This week’s announcement that at least 11 European countries will press ahead with a financial transaction tax has barely registered with the UK or American media. But it could prove a significant milestone in the quest for a Robin Hood tax to ensure that banks pay their fair share to repair the damage done by the economic crisis on Wall Street.
Europe is Walking the Walk
The European version is not as comprehensive as my own One Penny Solution, but it addresses part of the problem of Europe’s long-term debt. If only American politicians were more focused on real solutions rather than re-elections, we could be the leader of the free world we Americans so often claim despite evidence to the contrary. And all the lapel pins and sweatshirts with the “PATRIOT” on them doesn’t mean that we walk the walk, just talk the talk.
At a time when George Osborne was insisting on a further £10bn in cuts to the safety nets of the UK poor, the European 11, (which includes the big economies of Germany, France, Italy and Spain) were lining up to give a clear message that it is time finance worked in the interests of society rather than the other way around.
Despite increasingly negative rhetoric, the official position of the British prime minister and his chancellor remains that they favor a global FTT but that introducing such a tax without the US would mean the City of London and therefore the UK economy would lose out. This is wrong on numerous counts.
First, a number of the world’s leading financial centers already have FTTs. England has a “stamp duty” on share transactions that raises about £3bn a year for the British Treasury. Hong Kong already taxes derivative transactions. Neither has forfeited its star status.
Austerity is failing, as I and the vast majority of American economists have proven, to bring the public finances under control in Europe.
The Financial Transaction Tax, as laid out for America in my One Penny Solution, is a policy that would not only raise billions, but would help curb casino capitalism and particularly the computer-driven high-frequency trading that is contributing to disquieting instability in world markets. That’s why a thousand economists and 50 leading financiers wrote to Britain’s David Cameron and other world leaders calling for an FTT, and why it is supported by Bill Gates, George Soros and Warren Buffet, and numerous others billionaires who place a higher emphasis on true patriotic solutions as opposed to right-wing greed and deception.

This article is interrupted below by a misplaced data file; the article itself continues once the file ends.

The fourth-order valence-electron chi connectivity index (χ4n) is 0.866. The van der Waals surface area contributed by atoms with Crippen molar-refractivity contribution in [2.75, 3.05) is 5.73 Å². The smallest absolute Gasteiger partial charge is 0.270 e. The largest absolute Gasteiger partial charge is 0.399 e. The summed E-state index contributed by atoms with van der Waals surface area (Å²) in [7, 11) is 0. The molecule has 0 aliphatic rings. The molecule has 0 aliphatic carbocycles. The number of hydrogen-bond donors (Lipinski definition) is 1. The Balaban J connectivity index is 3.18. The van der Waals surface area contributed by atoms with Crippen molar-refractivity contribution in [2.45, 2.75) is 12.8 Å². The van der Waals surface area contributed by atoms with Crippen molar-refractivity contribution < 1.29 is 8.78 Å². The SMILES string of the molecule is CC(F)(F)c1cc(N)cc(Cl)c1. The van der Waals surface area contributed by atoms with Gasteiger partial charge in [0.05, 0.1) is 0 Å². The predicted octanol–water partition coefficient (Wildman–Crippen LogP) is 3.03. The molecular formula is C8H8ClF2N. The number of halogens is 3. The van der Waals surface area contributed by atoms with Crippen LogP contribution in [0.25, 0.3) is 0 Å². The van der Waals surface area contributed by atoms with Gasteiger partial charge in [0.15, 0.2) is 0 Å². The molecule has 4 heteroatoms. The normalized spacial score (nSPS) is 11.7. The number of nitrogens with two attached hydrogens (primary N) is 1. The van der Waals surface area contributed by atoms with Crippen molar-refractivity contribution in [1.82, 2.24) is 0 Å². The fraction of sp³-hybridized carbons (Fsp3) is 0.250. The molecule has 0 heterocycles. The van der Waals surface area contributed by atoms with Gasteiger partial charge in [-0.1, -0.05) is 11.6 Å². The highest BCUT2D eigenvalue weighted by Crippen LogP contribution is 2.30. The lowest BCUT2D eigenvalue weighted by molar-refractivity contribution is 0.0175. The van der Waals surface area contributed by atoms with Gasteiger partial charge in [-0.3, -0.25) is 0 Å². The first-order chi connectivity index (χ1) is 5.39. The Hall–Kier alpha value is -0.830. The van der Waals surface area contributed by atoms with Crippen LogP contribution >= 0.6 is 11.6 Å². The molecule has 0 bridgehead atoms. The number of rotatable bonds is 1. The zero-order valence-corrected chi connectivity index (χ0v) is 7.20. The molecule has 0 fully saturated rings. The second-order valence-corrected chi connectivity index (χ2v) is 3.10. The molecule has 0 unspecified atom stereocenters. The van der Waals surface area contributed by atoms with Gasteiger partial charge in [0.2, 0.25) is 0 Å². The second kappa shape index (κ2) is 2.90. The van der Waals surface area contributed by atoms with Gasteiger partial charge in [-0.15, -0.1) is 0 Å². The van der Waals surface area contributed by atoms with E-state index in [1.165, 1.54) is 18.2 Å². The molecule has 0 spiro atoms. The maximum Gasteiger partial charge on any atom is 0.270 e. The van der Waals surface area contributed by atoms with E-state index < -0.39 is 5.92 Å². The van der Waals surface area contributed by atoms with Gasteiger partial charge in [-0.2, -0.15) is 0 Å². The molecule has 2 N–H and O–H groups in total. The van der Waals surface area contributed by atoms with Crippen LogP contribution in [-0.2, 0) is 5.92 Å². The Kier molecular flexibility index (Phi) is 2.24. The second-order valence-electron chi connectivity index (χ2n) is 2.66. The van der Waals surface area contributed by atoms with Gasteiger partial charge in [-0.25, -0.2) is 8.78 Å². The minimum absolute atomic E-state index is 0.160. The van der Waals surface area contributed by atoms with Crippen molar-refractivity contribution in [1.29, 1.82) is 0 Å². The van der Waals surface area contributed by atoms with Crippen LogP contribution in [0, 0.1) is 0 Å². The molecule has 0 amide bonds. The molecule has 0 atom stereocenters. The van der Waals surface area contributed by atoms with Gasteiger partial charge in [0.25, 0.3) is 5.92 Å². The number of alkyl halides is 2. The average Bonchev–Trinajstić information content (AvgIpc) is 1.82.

In Britain, it offers an opportunity you would expect Labour to enthusiastically seize. There is vast working class support for the Robin Hood tax among the Labour party supporters, as well as Labour MPs. It is hugely popular with the British public. Yet Democratic leadership in the U.S., as well as the weak-kneed Democratic public remains either uneducated or unwilling to add this reasonable and sensible solution to their list of positions. And for England, an FTT would simply not work without US support that Republican hoarders will certainly oppose despite their “stated” but unproven desire to reduce the U.S. deficit if it doesn’t fit their party ideology(read money-suppliers).
Real progress in Europe could be a game changer, despite the reaction that I’m sure will come from Republicans and Norquistlians (is there a difference?).
It will surely come, even though the One Penny Solution is:
- Virtually untouchable by politicians unless 80% of both houses of Congress and the President agree that there is a sufficient war-time emergency to tap the revenue stream that the FTT would create solely for long-term debt reduction.
- An immediate and meaningful stream of revenue that addresses the long-term debt.
- The only solution to address the fact that neither Republican nor Democrat administrations (or Congresses), have reduced the U.S. long-term debt since Calvin Coolidge (1923-1929), other than a brief two-out-of-eight year Clinton Administration.
- Neither Romney/Ryan, nor Obama/Biden have realistic plans that will address the long-term debt immediately if at all.
- Is designed to increase the rate of debt pay-down as the economy experiences growth cycles(increases in GDP) and dial back when the economy inevitably experiences slow-downs (recessions or simple decreases in GDP), but continues paying down the debt regardless.
How is it that the Euro zone countries, with all their disparate heritages, fiscal policies, and monetary policies can come together to find real solutions and the U.S. cannot when it comes to responsible finances?
This is a tax whose time has come.